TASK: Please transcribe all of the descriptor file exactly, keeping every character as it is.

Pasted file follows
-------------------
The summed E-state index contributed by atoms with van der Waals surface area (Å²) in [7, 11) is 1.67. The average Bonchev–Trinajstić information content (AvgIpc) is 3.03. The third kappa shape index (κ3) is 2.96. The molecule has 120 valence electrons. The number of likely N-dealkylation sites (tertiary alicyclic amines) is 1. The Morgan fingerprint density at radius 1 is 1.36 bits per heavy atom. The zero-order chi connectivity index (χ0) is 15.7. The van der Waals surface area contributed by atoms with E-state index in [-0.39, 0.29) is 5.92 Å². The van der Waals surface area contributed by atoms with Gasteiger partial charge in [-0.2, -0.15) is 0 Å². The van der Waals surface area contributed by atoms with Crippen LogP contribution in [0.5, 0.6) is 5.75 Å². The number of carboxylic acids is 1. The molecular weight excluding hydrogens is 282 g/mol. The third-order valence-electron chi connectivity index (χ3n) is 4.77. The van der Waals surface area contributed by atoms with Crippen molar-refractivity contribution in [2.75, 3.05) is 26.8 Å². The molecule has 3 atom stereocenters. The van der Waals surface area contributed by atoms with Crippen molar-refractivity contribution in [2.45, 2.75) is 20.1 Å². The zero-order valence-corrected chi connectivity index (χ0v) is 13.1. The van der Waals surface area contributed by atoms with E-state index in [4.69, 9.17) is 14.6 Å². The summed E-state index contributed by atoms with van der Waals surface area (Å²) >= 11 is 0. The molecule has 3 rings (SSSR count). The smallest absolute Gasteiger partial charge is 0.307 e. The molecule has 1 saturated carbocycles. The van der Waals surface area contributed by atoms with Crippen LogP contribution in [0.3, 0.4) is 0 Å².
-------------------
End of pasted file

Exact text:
The summed E-state index contributed by atoms with van der Waals surface area (Å²) in [7, 11) is 1.67. The average Bonchev–Trinajstić information content (AvgIpc) is 3.03. The third kappa shape index (κ3) is 2.96. The molecule has 120 valence electrons. The number of likely N-dealkylation sites (tertiary alicyclic amines) is 1. The Morgan fingerprint density at radius 1 is 1.36 bits per heavy atom. The zero-order chi connectivity index (χ0) is 15.7. The van der Waals surface area contributed by atoms with E-state index in [-0.39, 0.29) is 5.92 Å². The van der Waals surface area contributed by atoms with Gasteiger partial charge in [-0.2, -0.15) is 0 Å². The van der Waals surface area contributed by atoms with Crippen LogP contribution in [0.5, 0.6) is 5.75 Å². The number of carboxylic acids is 1. The molecular weight excluding hydrogens is 282 g/mol. The third-order valence-electron chi connectivity index (χ3n) is 4.77. The van der Waals surface area contributed by atoms with Crippen molar-refractivity contribution in [2.75, 3.05) is 26.8 Å². The molecule has 3 atom stereocenters. The van der Waals surface area contributed by atoms with Crippen molar-refractivity contribution in [2.45, 2.75) is 20.1 Å². The zero-order valence-corrected chi connectivity index (χ0v) is 13.1. The van der Waals surface area contributed by atoms with E-state index in [4.69, 9.17) is 14.6 Å². The summed E-state index contributed by atoms with van der Waals surface area (Å²) >= 11 is 0. The molecule has 3 rings (SSSR count). The smallest absolute Gasteiger partial charge is 0.307 e. The molecule has 1 saturated carbocycles. The van der Waals surface area contributed by atoms with Crippen LogP contribution in [0.3, 0.4) is 0 Å².